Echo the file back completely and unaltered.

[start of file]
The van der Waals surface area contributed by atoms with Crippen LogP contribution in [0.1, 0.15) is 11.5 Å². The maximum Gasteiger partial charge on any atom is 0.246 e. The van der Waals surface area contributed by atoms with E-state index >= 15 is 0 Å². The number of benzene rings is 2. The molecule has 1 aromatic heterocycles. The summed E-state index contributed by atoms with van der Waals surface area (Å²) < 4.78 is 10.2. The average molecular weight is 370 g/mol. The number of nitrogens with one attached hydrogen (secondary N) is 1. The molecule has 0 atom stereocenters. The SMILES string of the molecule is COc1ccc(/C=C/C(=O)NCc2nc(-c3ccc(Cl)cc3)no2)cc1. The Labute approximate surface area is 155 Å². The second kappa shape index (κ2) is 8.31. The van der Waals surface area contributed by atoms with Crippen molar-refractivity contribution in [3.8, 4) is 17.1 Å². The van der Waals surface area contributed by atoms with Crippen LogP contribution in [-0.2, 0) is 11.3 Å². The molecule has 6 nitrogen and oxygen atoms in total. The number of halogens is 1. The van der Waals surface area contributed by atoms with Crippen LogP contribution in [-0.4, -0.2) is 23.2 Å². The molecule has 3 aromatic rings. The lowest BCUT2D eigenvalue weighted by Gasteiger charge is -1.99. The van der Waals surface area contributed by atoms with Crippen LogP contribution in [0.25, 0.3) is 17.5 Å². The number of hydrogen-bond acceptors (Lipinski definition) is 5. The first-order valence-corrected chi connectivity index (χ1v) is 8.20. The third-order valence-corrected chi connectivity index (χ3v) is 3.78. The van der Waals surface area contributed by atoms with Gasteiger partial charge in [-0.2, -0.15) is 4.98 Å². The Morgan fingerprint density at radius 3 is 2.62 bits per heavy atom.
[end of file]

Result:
The van der Waals surface area contributed by atoms with Crippen LogP contribution in [0.1, 0.15) is 11.5 Å². The maximum Gasteiger partial charge on any atom is 0.246 e. The van der Waals surface area contributed by atoms with E-state index >= 15 is 0 Å². The number of benzene rings is 2. The molecule has 1 aromatic heterocycles. The summed E-state index contributed by atoms with van der Waals surface area (Å²) < 4.78 is 10.2. The average molecular weight is 370 g/mol. The number of nitrogens with one attached hydrogen (secondary N) is 1. The molecule has 0 atom stereocenters. The SMILES string of the molecule is COc1ccc(/C=C/C(=O)NCc2nc(-c3ccc(Cl)cc3)no2)cc1. The Labute approximate surface area is 155 Å². The second kappa shape index (κ2) is 8.31. The van der Waals surface area contributed by atoms with Crippen molar-refractivity contribution in [3.8, 4) is 17.1 Å². The van der Waals surface area contributed by atoms with Crippen LogP contribution in [-0.2, 0) is 11.3 Å². The molecule has 6 nitrogen and oxygen atoms in total. The number of halogens is 1. The van der Waals surface area contributed by atoms with Crippen LogP contribution in [-0.4, -0.2) is 23.2 Å². The molecule has 3 aromatic rings. The lowest BCUT2D eigenvalue weighted by Gasteiger charge is -1.99. The van der Waals surface area contributed by atoms with Crippen LogP contribution in [0.25, 0.3) is 17.5 Å². The number of hydrogen-bond acceptors (Lipinski definition) is 5. The first-order valence-corrected chi connectivity index (χ1v) is 8.20. The third-order valence-corrected chi connectivity index (χ3v) is 3.78. The van der Waals surface area contributed by atoms with Gasteiger partial charge in [-0.2, -0.15) is 4.98 Å². The Morgan fingerprint density at radius 3 is 2.62 bits per heavy atom.